Mai Mamdouh, Ahmed Donia, Ebtessam Essa* and Gamal El Maghraby Pages 862 - 871 ( 10 )
Background: Nimodipine is a calcium channel blocker frequently used in critical care settings. It is mainly absorbed in the upper gastrointestinal tract. Accordingly, the development of gastroretentive formulation will be beneficial. The benefit would be maximized for critical care patients if the developed system was in liquid form to facilitate the administration through nasogastric tubing.
Objective: Development of gastro-retentive liquid oral controlled release formulation of nimodipine through in situ gellation.
Methods: Nimodipine dissolution was improved by solid dispersion (SD) using poloxamer 407. Sodium alginate solutions (1, 1.5 and 2%w/v) were loaded with the optimized SD microparticles. Carboxymethylcellulose was added to modulate the release and to augment mucoadhesion power. All in situ gelling alginate solutions were characterized regarding viscosity, gelling capacity and drug release. SD microparticles showed considerable improvement in nimodipine dissolution.
Results: All alginate systems were pourable. Increasing alginate concentration increased the gelling capacity and reduced drug release rate. The addition of carboxymethylcellulose produced greater control over drug release rate. X-ray radiography showed successful stomach-retention over 8 hours in rabbits, which correlates with the controlled release pattern of the developed systems.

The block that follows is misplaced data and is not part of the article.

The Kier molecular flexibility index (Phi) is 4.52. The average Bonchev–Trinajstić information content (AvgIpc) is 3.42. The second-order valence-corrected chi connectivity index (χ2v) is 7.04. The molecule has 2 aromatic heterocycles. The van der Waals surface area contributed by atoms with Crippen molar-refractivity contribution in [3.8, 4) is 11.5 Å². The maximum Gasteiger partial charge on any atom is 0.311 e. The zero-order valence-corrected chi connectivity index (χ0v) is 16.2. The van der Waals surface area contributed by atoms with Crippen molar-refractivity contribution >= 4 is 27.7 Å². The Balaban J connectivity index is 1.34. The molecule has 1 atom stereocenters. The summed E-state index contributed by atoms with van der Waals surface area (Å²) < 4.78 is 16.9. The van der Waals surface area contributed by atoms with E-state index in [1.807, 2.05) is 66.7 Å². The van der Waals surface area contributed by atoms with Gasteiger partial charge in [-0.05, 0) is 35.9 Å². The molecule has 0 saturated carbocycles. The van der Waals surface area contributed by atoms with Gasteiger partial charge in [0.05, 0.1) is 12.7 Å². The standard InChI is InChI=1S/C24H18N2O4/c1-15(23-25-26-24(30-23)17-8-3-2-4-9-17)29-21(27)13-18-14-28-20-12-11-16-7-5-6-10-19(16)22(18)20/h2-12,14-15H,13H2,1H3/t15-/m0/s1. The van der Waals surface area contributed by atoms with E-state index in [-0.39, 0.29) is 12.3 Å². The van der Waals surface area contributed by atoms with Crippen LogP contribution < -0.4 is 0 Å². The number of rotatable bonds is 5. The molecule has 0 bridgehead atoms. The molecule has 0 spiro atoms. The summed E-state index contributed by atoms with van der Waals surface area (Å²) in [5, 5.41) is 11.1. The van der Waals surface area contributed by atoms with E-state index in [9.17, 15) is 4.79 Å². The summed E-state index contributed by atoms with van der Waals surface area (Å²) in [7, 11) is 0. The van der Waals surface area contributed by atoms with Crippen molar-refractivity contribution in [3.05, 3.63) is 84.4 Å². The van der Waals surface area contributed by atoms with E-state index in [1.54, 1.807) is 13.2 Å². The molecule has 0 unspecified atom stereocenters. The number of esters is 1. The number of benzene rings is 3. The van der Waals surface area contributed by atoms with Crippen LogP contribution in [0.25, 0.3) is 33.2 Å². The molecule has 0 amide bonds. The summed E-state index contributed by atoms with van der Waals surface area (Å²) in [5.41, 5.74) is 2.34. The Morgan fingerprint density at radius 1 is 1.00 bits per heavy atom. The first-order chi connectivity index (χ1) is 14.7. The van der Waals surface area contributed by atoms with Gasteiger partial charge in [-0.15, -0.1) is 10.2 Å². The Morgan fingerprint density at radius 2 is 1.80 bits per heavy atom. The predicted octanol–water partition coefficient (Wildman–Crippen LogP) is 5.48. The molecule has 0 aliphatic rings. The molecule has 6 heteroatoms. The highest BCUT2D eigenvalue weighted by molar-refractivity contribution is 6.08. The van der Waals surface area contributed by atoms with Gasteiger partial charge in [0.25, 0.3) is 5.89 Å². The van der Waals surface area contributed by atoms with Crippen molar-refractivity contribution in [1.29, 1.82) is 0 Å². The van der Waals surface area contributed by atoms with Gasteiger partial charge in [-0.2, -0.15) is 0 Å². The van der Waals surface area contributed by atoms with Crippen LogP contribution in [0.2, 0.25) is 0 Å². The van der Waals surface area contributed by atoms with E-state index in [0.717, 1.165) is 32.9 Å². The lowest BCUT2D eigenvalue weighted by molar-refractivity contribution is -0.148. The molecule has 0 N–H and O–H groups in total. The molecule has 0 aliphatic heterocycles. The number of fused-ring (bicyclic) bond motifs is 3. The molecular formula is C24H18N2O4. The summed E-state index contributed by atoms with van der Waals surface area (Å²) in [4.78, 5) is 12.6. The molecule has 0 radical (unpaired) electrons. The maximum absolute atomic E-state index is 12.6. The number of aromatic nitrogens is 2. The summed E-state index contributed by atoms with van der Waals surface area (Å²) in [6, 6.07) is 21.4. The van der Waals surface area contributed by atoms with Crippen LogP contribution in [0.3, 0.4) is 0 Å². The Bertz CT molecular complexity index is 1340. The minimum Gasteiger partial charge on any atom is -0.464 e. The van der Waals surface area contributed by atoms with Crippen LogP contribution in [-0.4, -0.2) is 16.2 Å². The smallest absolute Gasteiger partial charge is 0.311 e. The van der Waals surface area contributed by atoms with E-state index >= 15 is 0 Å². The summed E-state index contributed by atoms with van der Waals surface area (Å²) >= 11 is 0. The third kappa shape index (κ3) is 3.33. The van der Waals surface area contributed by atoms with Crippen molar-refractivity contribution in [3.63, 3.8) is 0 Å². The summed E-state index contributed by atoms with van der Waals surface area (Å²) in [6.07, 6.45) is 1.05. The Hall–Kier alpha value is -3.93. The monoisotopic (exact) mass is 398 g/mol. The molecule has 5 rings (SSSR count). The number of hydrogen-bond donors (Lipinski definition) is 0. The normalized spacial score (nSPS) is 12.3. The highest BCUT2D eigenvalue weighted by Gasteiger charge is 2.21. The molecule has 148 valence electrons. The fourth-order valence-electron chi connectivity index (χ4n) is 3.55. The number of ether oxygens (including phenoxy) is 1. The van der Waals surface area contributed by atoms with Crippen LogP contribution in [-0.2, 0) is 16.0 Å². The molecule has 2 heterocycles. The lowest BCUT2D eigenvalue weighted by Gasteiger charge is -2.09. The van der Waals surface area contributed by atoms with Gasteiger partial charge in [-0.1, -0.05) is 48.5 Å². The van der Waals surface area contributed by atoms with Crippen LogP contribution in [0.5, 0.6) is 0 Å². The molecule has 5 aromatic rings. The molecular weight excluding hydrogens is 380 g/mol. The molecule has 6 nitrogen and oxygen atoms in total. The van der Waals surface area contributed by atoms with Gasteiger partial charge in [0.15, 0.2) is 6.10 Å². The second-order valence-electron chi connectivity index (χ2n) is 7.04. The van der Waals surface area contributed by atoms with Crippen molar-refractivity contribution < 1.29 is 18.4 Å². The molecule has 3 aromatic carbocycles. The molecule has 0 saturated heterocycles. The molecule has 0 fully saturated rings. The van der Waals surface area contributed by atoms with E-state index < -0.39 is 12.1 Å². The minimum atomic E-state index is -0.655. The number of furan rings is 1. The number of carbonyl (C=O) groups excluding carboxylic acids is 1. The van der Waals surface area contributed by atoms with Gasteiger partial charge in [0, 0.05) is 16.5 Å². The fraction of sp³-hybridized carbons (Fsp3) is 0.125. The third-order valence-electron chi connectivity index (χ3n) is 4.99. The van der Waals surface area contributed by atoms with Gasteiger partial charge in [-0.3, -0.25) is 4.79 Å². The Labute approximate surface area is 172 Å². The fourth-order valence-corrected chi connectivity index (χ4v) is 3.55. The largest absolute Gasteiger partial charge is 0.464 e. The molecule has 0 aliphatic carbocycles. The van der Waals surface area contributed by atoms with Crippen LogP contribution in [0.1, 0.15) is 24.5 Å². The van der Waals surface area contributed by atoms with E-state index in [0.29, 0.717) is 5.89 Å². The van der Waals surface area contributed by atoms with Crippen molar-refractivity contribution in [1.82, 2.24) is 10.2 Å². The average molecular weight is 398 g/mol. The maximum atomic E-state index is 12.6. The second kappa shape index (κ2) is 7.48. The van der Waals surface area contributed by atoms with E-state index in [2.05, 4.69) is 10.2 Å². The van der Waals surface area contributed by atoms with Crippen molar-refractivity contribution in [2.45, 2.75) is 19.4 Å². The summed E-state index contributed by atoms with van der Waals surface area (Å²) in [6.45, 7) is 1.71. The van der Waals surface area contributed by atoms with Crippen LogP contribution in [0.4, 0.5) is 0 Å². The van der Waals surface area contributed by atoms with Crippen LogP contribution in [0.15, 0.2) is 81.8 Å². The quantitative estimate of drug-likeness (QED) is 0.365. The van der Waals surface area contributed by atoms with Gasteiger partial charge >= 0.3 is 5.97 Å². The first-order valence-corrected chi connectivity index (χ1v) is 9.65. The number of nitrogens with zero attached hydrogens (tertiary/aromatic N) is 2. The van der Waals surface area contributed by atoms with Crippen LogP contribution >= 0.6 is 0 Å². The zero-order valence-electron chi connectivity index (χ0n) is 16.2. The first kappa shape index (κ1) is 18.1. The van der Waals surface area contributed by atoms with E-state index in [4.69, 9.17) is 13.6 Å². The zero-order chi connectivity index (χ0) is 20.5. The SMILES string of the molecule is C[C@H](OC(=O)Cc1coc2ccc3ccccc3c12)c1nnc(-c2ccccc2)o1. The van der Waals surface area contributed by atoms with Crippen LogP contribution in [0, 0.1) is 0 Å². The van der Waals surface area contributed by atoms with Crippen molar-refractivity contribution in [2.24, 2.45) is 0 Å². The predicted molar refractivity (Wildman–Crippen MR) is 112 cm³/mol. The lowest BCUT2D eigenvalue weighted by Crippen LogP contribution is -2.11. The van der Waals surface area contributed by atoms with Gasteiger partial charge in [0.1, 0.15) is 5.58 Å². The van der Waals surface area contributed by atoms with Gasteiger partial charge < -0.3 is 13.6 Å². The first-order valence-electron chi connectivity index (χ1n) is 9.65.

Conclusion: The study provides the formulator with a range of gastroretentive controlled release formulations of nimodipine while maintaining the convenience of administration through nasogastric tubing with the potential for enhanced bioavailability.
Nimodipine, in situ gelling, gastroretentive, mucoadhesion, nasogastric tube feeding, sodium alginate.
Department of Pharmaceutical Technology, Faculty of Pharmacy, Tanta University, Tanta, Department of Pharmaceutical Technology, Faculty of Pharmacy, Menoufia , Department of Pharmaceutical Technology, Faculty of Pharmacy, Menoufia University, Tanta, Department of Pharmaceutical Technology, Faculty of Pharmacy, Tanta University, Tanta